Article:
After writing on the fourth form of love, agape/agapao for the last seventy-five minutes, I just accidentally deleted the post. So I will have to start again. Such is Lent and agape. God has his reasons.
I could go again into how the Greeks used the verb form but the noun only once in all the extant literature; how it wasn’t until the Septuagint (3rd to 1st centuries B.C.) that the noun (agape) came into to its own. The verb was colorless, often just a synonym for one of the other words. In essence, it was not until the noun was biblically defined, that it took on the meanings we attach to it today. Love as agape/agapao was/is truly defined by God himself.
As we said before, this word defines a form of love that is unconditional and utterly voluntary. If you were to dig down to its deepest root, you would find that it is fundamentally sacrificial. While eros looks at another and seeks to possess their worth, agape looks at the lacking and extends to them worth, honor, and dignity where none previously existed. Where eros takes for itself, agape gives of itself.
Agape is the essence of the Christian bond, the glue that binds the family of God together. With that in mind, Paul wrote a section in his first letter to the Corinthians, which to most of the world has come to define the essence of agape. He explains over and over what agape is and is not. Without it all other gifts, talents, and abilities are nothing, at best empty shells lacking substance and at worst destructive. In the end, agape is what matters and it gives meaning to everything else.
But more than that, the apostle John reveals to us in his first epistle that agape is utterly unique. It is a gift from God himself, for it is he who defines it and makes it available to all who will embrace it. In addition, God reveals through John that agape is an essential aspect of his own divine nature and we cannot claim him without it claiming us, for in embracing God we embrace agape and following the path of agape will lead us directly to him with whom we all have to do.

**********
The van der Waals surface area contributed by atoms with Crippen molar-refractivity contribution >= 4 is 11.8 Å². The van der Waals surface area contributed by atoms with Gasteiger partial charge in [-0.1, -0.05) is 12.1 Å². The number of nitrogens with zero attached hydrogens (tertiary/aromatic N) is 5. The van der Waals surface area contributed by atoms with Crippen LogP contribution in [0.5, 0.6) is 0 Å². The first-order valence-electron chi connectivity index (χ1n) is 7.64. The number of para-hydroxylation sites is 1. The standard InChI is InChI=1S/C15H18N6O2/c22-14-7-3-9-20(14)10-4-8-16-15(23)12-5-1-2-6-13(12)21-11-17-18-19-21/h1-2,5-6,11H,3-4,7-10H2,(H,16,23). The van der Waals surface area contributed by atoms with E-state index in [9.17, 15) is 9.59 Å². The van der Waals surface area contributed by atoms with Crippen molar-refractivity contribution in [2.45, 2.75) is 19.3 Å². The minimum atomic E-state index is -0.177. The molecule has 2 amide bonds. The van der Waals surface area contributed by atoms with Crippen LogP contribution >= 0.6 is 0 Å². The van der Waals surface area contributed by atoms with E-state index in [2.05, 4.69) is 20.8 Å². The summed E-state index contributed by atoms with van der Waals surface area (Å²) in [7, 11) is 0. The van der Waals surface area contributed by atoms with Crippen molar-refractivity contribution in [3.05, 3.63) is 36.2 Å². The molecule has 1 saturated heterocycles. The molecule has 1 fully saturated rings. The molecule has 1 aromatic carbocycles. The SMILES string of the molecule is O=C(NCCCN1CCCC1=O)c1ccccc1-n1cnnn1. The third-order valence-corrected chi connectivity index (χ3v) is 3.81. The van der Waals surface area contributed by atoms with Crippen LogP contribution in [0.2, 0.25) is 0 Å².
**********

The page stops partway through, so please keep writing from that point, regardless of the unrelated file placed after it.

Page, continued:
It is agape that sets our God apart from all other pretenders to the throne and makes Christianity unique in the religions of the world. Redemption depends on it. The cross is anchored in it. History turns on its key expression in the sacrifice of Jesus Christ. It is the greatest mystery and the commonest expression. It is in all that God has to do with us.
So there, a slightly shortened rewrite, but hopefully adequate and to the point. Tomorrow and for the next thirty-five days I will flesh out the significance of these four words. I encourage your input.
May God grant you the grace to embrace the fullness of agape, the peace to express it to others as often as necessary, and the persistence to hold it fast to your heart to the very end.
Hi William, I apologize for not coming by for so long. I’ll make the usual plea of work. Anyway, now that I’ve made it, I suddenly remembered it was this time last year, around Lent, that I first found your blog. A year has gone by. I don’t know what to say about my middle-aged sense of time that hasn’t been said countless times before. The days seem over before they begin.
Sorry to hear you lost so much work, a sacrifice for Lent then?
“We cannot claim him without it (agape) claiming us”. I’ll remember that.
In Christ, Jan
Happy anniversary, Jan. Yes, there is so much to do. I am reminded of the words of St. Francis in Brother Son, Sister Moon:
Do few things,
But do them well;
Take your time;